Dressing Up Pumice – The Understated Soil Ingredient

Most people never stop to think much about the little white particles in a bag of potting soil. They are noticeable but a very minor presence in the overall amount of soil in the bag. In years past, I remember thinking about those little white pieces with some annoyance because I didn’t know what they were or why they were there, only that they seemed less than natural, and definitely not organic. Now I know those chunks are usually one of a few ingredients—either vermiculite, perlite, or pumice rock. Now, if these three particles were attending a dress event, I’d say pumice might be commented on as having a solid, even staid, character but definitely understated in the appearance department—dull grey, large holes everywhere, irregular in shape—generally reminding me of craters of the moon.  But wow, can it have a big impact on how great things can look above ground when used in soil. It solves so many soil issues!I encourage gardeners to experiment with using pumice as they plant and amend their garden soils. While compost is recommended to improve the porosity and friability of clay soils over time, a compost <em “mso-bidi-font-style:=”” normal”=””>and pumice combo would be an even better remedy for clay soil. Pumice more effectively improves drainage but adds particles that also help break up the clay—both things that compost helps with as well.This fall, as you begin preparing your beds and planters for winter and next spring, think about dressing up your garden with pumice in addition to compost. Then amend again in the spring with this duo. For troublesome heavy clay soils, it can take repeated diligence over a few years but your soil will reward you for it. Drainage and aeration problems can also be resolved by adding pumice. A couple BONUS “accessories” of pumice are that it retains both moisture and contains and slowly releases trace amounts of minerals plants like and need.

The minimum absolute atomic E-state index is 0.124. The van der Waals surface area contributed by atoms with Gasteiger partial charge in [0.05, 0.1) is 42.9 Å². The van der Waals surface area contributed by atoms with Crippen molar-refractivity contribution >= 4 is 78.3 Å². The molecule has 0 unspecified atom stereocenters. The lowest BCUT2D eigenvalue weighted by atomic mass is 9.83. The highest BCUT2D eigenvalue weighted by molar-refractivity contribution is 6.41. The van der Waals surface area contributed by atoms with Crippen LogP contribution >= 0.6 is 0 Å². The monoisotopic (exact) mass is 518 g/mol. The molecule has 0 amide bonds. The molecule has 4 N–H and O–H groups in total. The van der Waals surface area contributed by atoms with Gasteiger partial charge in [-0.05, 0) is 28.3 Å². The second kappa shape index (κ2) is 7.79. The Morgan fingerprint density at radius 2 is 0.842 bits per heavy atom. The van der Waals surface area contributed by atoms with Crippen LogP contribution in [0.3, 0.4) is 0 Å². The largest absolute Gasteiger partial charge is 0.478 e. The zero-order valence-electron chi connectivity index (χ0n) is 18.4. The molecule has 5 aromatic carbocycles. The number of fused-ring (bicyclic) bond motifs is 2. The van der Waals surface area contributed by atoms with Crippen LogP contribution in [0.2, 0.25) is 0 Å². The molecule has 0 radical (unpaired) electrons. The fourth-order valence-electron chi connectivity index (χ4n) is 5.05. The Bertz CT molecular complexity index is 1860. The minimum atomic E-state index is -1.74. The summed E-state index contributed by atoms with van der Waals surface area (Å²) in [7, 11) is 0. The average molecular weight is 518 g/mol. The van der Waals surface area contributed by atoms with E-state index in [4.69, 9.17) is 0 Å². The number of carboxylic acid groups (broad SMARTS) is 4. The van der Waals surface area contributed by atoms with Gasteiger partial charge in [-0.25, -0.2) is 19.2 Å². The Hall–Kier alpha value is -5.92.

I mentioned buzz words, “natural” and “organic”. Pumice is a rock and as such a mineral.  Therefore it is not organic in the true sense that organic means a carbon life form.  Rocks aren’t that. But they definitely fit into the definition of being “natural”.

Finally, I can’t help mention I’ll be writing soon about a new addition to our line of soils, one where pumice will play its most significant role in our line up. You may be able to guess what it is. I’m excited and can’t wait to tell all!

~ Linda Brown

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